What is Mindfulness?

what is mindfulnessA technique? A technology? A lifestyle choice? A therapy? Arguably all these things – so no wonder many people are confused about what it is and whether it’s worth pursuing. But people are pursuing it. We find mindfulness at universities, elementary schools, hospitals, and government institutions.

A contemporary definition of mindfulness describes it as a technique, not affiliated with religion (i.e. secular), used to reduce “negative experiences”, such as those related to stress, pain, depression, anxiety, or chronic illness. It’s described as a method to cultivate our focus on the present moment – and after days of scheduling, planning ahead, trying to recall details of the past, how could this not be a welcome relief?! Contemporary mindfulness is also about meeting our experience in the present with openness, curiosity, and kindness.


Who Tries Mindfulness?


Though most people who try mindfulness recognize that it reduces these “negative experiences”, we often seek out mindfulness for the first time in hopes that it will enhance our “wellbeing”, such as increased happiness, life satisfaction, and improved relationships. But increased wellbeing associated with mindfulness practices can also improve focus, memory, and much more.

Interestingly, fewer than 6% of people who try mindfulness do so for the purpose of “spiritual cultivation”. In fact, a good portion of Western mindfulness researchers appear to resist acknowledging the practice’s Buddhist origins. Our culture is still susceptible to the misperception that spiritual practices are inherently unscientific, or that knowledge from outside the Western paradigm is somehow also unscientific. However, meditation practitioners and Eastern philosophers might suggest that pursuit of self awareness (i.e. cultivating awareness of our thoughts and mind) is itself, a disciplined scientific pursuit.

Maybe that’s why Mindfulness is a perfect tool in our integrative clinic: Mindfulness is a great bridge between science and spirituality. It integrates a wealth of knowledge from many cultures (Eastern and Western). Mindfulness and mindfulness research makes it clear that our concern for who we are, where we’re going, and why we’re here, is essential to our health. And it starts in the present moment.


How Mindful Are You?


The Mindful Attention Awareness Scale is a quick, well-researched tool (a questionnaire) designed to measure a person’s inherent mindfulness attributes or capability. For example, some people focus easily on tasks at hand while others move through daily tasks on “autopilot” or in a distracted way. People who score high on this scale tend to report feeling more happy or confident and less likely to feel anxiety or depression. This questionnaire is a great way to see where you’re at now, and then again after you’ve adopted a mindfulness practice for 4 to 6 weeks.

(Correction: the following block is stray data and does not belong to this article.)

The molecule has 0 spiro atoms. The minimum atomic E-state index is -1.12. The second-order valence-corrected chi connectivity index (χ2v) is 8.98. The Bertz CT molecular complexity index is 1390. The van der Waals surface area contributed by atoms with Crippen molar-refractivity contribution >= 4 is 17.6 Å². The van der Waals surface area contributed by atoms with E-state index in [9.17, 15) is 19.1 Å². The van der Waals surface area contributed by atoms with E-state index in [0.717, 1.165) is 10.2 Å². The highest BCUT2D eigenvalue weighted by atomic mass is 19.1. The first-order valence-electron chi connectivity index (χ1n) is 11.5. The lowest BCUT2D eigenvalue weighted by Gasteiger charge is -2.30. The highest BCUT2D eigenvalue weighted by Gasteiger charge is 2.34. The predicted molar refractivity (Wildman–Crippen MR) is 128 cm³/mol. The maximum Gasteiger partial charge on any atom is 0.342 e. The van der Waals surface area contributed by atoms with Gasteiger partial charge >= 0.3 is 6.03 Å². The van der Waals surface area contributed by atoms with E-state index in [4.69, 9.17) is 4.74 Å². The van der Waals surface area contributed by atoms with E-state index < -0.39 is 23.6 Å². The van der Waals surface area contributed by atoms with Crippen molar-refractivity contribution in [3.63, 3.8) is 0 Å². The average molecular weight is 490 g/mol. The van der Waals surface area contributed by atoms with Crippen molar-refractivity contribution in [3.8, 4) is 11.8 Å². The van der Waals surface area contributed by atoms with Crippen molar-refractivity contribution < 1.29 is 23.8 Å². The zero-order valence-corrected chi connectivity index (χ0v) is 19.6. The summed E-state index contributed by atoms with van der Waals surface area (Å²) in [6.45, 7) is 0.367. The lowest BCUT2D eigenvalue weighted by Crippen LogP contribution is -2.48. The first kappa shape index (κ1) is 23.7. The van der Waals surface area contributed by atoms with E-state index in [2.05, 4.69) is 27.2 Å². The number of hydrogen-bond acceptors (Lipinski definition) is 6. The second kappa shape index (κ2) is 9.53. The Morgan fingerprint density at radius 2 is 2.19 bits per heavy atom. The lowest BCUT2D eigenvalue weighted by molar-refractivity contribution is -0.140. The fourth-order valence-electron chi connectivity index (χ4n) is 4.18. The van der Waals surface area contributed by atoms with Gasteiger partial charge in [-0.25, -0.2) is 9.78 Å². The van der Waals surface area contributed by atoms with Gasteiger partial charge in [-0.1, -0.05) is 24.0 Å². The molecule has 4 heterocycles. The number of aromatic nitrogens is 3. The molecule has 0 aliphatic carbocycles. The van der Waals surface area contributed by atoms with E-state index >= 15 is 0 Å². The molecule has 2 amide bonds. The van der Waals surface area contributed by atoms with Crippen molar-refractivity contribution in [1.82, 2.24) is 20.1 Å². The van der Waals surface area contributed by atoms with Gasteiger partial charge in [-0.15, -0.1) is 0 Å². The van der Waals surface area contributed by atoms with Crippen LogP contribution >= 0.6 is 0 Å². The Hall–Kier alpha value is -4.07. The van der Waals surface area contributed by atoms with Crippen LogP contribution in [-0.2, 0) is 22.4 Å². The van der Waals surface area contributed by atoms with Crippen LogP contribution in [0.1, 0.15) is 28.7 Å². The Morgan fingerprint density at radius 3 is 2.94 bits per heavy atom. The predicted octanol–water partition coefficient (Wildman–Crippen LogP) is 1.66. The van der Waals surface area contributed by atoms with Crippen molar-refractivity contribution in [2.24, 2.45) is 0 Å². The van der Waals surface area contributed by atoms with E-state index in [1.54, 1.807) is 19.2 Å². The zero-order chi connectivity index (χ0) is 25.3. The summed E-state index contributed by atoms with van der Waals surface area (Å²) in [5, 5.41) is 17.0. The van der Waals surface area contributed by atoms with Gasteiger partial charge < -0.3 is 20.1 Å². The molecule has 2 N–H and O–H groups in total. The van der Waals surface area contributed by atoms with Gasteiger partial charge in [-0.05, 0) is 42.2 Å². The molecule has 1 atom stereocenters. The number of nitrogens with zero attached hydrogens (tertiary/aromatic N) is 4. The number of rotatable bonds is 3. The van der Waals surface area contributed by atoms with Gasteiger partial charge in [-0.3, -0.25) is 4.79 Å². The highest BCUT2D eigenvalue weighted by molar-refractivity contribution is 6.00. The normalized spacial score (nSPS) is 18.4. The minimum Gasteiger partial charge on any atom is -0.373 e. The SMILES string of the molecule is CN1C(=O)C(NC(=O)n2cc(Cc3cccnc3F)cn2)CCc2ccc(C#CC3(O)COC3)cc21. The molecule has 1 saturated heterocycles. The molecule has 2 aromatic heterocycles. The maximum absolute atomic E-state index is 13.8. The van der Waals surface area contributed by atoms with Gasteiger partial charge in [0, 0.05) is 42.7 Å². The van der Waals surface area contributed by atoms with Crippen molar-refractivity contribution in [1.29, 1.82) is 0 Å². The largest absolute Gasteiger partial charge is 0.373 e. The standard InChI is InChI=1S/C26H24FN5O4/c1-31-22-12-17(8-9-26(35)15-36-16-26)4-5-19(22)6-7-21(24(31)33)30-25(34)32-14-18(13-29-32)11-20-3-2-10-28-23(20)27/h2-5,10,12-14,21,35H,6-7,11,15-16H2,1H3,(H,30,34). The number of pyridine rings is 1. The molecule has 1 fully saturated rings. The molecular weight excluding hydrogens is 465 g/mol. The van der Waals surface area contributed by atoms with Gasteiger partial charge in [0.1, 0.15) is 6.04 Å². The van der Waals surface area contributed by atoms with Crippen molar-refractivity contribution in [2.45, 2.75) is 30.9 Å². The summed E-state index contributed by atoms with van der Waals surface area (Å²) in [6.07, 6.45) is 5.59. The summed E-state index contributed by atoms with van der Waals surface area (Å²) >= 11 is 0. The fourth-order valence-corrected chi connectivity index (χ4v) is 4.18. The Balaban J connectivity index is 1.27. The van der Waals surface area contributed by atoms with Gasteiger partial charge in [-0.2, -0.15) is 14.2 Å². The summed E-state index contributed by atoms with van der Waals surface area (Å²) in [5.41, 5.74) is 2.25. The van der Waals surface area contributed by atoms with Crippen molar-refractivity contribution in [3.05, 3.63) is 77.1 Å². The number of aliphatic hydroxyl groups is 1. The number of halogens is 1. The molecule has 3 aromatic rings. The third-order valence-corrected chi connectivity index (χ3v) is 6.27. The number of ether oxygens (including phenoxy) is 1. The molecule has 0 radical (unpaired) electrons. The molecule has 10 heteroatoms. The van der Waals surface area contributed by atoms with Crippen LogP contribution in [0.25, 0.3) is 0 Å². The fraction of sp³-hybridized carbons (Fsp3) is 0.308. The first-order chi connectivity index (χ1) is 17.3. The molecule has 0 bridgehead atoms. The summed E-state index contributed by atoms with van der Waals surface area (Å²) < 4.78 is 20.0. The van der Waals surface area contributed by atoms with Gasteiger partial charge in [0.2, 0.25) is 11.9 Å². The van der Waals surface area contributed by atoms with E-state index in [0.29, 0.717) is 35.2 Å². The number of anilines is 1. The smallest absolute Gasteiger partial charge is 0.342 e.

Mindfulness At KIHC


Despite the myriad of different claims to a “correct” way of practicing mindfulness, we suggest that there is no one way. It’s a flexible practice that’s evolved in response to individual, social, and cultural, needs – a true integration of wisdom from the ages and scientific knowledge. And perhaps most relevant to you, it’s a process that you engage with and develop as aligned with your personal values and integrity. You get out of it what you put into it.


Editors note: Please see Lisa Sabatini‘s upcoming online Introduction to Mindfulness mini course, 3 evenings starting September 15th, 2021. 


Additional Resources & Free Mindfulness Downloads:

Oxford Mindfulness Centre, University of Oxford, United Kingdom and their Youtube channel resources

Bangor University, Centre for Mindfulness Research and Practice, United Kingdom

Jon Kabat Zinn books: Wherever You Go, There You Are and Full Catastrophe Living

Meditation, stress

Dr. Sonya Nobbe, ND

Dr. Sonya Nobbe is a Naturopathic Doctor and Director of Kingston Integrated Healthcare Inc. She has been practicing in the Kingston area since 2007. Dr. Sonya maintains a family practice, with a clinical focus on complex chronic disease, including Lyme disease and Fibromyalgia.


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